Healthy Probiotics

Author: ANCP   Date Posted:10 May 2016 

Naturopaths have long believed that health starts in the digestive system, so much so that 70 percent of your immune system is located in the digestive system. The word ‘probiotic’ comes from the Greek words ‘pro’ (‘for’), and ‘biotic’ (‘life’) and are healthy bacteria which support our own health and wellbeing. Our digestive system contains healthy (good) bacteria and unhealthy (bad) bacteria.

The key to good health is about balancing the levels of healthy and unhealthy bacteria. If the good bacteria are thriving it makes it harder for the bad bacteria to ‘overgrow’ in our digestive tract. Believe it or not, our digestive tract contains 10 times more bacteria than the number of cells that make up the entire body! A healthy digestive system - and thus good health - requires that the good bacteria in our digestive system makes up at least 85 percent of the total bacteria we have in our digestive system.

When our good and bad bacteria are out of balance, we can suffer from the following problems: bloating, belching, heart burn, reflux, excessive flatulence, stomach discomfort, diarrhoea, constipation, sugar cravings, candida, vaginal thrush, and conditions such as irritable bowel syndrome, food intolerances, eczema and allergies can be worsened.

Having healthy bacteria in our digestive tract helps the breakdown and absorption of our food, which increases the nutritional value of the food we consume, as well as boosting your immune system, and reducing bloating (thus helping to flatten the stomach!).

When our bacteria levels are well balanced our nutrient absorption increases and we eliminate toxins more efficiently. Your system can become imbalanced, leading to an excess of bad bacteria from taking antibiotics, eating refined carbohydrates and sugars, drinking alcohol, not eating enough fibre in the diet, stress and exposure to environmental toxins. For optimal health, we should consume probiotic foods such as yogurt, or a probiotic supplement on a daily basis.

When should we take probiotics?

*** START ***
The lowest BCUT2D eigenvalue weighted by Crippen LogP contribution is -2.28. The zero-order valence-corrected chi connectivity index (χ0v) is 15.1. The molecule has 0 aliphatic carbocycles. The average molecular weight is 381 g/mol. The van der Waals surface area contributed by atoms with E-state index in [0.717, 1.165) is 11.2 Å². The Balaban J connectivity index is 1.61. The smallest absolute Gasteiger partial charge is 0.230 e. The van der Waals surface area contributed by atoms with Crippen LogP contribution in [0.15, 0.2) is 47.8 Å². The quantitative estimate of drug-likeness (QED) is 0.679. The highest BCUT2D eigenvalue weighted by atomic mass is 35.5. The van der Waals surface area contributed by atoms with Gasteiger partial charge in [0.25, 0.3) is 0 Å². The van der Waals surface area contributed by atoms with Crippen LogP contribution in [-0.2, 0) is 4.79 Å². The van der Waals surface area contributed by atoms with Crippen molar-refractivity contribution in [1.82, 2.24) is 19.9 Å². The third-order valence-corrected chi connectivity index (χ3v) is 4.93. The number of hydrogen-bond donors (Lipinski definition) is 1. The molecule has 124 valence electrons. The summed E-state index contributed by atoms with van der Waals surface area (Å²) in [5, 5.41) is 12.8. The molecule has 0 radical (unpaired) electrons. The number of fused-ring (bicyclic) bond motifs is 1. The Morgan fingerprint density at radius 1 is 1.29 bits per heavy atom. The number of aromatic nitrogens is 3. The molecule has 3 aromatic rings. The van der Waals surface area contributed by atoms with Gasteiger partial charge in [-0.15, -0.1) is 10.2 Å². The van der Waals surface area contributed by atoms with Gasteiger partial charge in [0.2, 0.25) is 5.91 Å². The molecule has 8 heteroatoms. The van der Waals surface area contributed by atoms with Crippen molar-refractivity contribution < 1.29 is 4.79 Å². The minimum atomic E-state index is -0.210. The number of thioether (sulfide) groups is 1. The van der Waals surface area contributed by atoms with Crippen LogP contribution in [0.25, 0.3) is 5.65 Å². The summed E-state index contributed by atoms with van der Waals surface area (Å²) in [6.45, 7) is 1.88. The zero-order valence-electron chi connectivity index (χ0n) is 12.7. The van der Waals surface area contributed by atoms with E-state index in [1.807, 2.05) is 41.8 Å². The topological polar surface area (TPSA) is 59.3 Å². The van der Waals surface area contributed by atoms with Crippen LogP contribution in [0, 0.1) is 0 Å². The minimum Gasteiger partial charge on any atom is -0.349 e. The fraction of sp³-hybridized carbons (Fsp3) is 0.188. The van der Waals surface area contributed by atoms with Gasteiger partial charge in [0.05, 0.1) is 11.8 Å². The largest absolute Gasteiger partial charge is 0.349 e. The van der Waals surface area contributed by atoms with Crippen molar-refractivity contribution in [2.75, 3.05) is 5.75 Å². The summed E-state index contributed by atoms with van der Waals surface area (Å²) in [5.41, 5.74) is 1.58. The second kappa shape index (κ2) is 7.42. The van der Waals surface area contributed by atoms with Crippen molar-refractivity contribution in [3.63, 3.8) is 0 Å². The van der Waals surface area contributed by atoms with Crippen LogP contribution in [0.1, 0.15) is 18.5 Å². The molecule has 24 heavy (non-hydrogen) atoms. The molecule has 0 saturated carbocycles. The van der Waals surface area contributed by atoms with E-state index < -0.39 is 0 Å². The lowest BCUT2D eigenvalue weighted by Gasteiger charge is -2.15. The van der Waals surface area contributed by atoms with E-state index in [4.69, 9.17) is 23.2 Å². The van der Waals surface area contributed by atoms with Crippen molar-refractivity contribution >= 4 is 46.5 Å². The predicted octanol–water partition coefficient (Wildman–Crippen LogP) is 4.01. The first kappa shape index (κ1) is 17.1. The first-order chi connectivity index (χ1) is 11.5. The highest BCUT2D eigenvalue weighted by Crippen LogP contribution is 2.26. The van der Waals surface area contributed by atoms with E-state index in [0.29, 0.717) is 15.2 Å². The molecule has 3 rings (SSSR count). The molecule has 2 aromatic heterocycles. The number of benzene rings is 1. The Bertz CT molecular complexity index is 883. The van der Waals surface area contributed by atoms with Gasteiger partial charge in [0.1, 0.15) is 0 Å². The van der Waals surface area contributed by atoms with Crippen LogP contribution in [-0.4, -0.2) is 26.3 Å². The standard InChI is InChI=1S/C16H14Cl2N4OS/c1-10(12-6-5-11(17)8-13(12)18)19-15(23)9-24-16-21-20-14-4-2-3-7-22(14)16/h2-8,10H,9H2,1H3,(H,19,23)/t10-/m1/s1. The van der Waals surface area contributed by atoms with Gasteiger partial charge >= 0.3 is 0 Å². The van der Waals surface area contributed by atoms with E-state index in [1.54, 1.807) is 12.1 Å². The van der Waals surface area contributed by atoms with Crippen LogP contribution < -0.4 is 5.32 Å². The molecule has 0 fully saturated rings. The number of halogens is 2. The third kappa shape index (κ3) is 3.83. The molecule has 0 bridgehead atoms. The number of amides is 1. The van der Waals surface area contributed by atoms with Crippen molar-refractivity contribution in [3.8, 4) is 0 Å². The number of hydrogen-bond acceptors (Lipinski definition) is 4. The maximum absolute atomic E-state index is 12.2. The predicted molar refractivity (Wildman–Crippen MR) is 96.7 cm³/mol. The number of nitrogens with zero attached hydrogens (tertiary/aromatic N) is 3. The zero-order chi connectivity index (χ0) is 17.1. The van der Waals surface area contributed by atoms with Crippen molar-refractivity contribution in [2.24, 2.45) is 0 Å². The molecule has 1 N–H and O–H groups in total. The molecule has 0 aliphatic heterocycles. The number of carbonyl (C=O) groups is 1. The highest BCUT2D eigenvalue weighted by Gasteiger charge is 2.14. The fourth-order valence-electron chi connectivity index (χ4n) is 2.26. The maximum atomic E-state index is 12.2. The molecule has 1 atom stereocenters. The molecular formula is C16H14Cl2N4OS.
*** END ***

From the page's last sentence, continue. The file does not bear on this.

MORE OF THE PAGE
• After antibiotic use

When we become ill with a bacterial infection we often take antibiotics to fight the infection. However, antibiotics kill most of the bacteria in the digestive system, both good and bad. After taking antibiotics we need probiotics to restore the gut flora to a healthy balance. A probiotic such as Saccharomyces cerevisiae (boulardii) can help maintain healthy gut flora while you’re taking antibiotics and afterwards.

  • Suffering from Irritable Bowel Syndrome

Stress, food intolerances and bacterial imbalance have all been identified as things which may contribute to the symptoms of irritable bowel syndrome. All these issues may benefit from the use of probiotics.

  • Leaky gut

Stress, food intolerances and lifestyle issues can cause our gut to become ‘leaky’ by producing gaps in the intestinal wall. Probiotics can decrease these gaps by promoting healthy gut lining.

  • Eczema, allergies and asthma

Eczema, allergies and asthma are a direct inflammatory immune response. Probiotics may assist with the symptoms and prevention of eczema, allergies and asthma by improving the function of the mucosal lining of the intestines, by hindering the growth of pathogenic (bad) bacteria and stimulating the production of immune enhancing substances. The use of probiotic supplements is purported to protect against immune dysfunction and reduce inflammation, two key factors in the development of eczema.

However, allergies and asthma can have serious consequences, so if you want to use probiotics for conditions such as this, you are best seeing a healthcare practitioner who can prescribe the most appropriate ones for you, and monitor your health.

  • Yeast infections

When we have an overgrowth of yeast and other bacteria in our digestive system we can get an overgrowth of candida. This can cause vaginal thrush, fungal infections, diarrhoea, constipation, memory loss or foggy memory, night sweats, rectal itching, fatigue, and a lowered immune system. By consuming probiotics you can minimise the growth of candida.

  • Diarrhoea

Most diarrhoea can be treated and more importantly prevented by populating your intestines with an array of beneficial microflora, the good bacteria and yeast that protect by performing many vital functions. We naturally acquire probiotics from foods such as natural yoghurt, sauerkraut and kefir. Probiotics are also available as supplements. Saccharomyces cerevisiae (boulardii) is a unique type of probiotic that is actually a yeast. It can reduce or prevent diarrhoea, including travel - and antibiotic-related diarrhoea, as well as helping the symptoms of irritable bowel syndrome and helps maintain your digestive health.  

So support your digestive system today!